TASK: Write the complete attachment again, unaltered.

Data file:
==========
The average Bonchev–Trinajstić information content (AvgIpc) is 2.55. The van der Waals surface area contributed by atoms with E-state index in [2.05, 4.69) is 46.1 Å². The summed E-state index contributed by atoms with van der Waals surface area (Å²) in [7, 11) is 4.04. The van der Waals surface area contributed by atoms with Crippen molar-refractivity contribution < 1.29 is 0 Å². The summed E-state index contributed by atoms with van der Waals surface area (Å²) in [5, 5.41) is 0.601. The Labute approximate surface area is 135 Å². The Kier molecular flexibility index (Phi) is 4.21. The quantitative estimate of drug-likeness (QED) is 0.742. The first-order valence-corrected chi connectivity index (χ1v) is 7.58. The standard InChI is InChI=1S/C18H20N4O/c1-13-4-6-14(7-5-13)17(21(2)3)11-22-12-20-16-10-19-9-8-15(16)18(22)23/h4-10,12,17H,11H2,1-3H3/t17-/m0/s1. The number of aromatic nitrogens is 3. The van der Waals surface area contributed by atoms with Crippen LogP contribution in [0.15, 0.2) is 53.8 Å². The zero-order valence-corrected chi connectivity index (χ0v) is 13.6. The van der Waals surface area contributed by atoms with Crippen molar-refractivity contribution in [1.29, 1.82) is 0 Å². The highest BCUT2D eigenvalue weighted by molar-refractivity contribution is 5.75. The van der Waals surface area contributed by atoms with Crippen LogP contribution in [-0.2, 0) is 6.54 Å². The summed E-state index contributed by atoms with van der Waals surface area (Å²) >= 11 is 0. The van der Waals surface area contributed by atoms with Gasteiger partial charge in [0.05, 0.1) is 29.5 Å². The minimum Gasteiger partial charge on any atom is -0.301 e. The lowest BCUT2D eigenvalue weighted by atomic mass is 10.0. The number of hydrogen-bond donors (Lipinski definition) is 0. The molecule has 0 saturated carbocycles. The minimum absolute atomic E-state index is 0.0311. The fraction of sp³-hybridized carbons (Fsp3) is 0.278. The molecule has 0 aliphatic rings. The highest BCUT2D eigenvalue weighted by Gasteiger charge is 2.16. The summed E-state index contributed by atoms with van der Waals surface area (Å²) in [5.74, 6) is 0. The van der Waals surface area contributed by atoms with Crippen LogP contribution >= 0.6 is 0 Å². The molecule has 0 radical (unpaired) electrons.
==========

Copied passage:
The average Bonchev–Trinajstić information content (AvgIpc) is 2.55. The van der Waals surface area contributed by atoms with E-state index in [2.05, 4.69) is 46.1 Å². The summed E-state index contributed by atoms with van der Waals surface area (Å²) in [7, 11) is 4.04. The van der Waals surface area contributed by atoms with Crippen molar-refractivity contribution < 1.29 is 0 Å². The summed E-state index contributed by atoms with van der Waals surface area (Å²) in [5, 5.41) is 0.601. The Labute approximate surface area is 135 Å². The Kier molecular flexibility index (Phi) is 4.21. The quantitative estimate of drug-likeness (QED) is 0.742. The first-order valence-corrected chi connectivity index (χ1v) is 7.58. The standard InChI is InChI=1S/C18H20N4O/c1-13-4-6-14(7-5-13)17(21(2)3)11-22-12-20-16-10-19-9-8-15(16)18(22)23/h4-10,12,17H,11H2,1-3H3/t17-/m0/s1. The number of aromatic nitrogens is 3. The van der Waals surface area contributed by atoms with Crippen LogP contribution in [0.15, 0.2) is 53.8 Å². The zero-order valence-corrected chi connectivity index (χ0v) is 13.6. The van der Waals surface area contributed by atoms with Crippen molar-refractivity contribution in [1.29, 1.82) is 0 Å². The highest BCUT2D eigenvalue weighted by molar-refractivity contribution is 5.75. The van der Waals surface area contributed by atoms with Crippen LogP contribution in [-0.2, 0) is 6.54 Å². The summed E-state index contributed by atoms with van der Waals surface area (Å²) >= 11 is 0. The van der Waals surface area contributed by atoms with Gasteiger partial charge in [0.05, 0.1) is 29.5 Å². The minimum Gasteiger partial charge on any atom is -0.301 e. The lowest BCUT2D eigenvalue weighted by atomic mass is 10.0. The number of hydrogen-bond donors (Lipinski definition) is 0. The molecule has 0 saturated carbocycles. The minimum absolute atomic E-state index is 0.0311. The fraction of sp³-hybridized carbons (Fsp3) is 0.278. The molecule has 0 aliphatic rings. The highest BCUT2D eigenvalue weighted by Gasteiger charge is 2.16. The summed E-state index contributed by atoms with van der Waals surface area (Å²) in [5.74, 6) is 0. The van der Waals surface area contributed by atoms with Crippen LogP contribution >= 0.6 is 0 Å². The molecule has 0 radical (unpaired) electrons.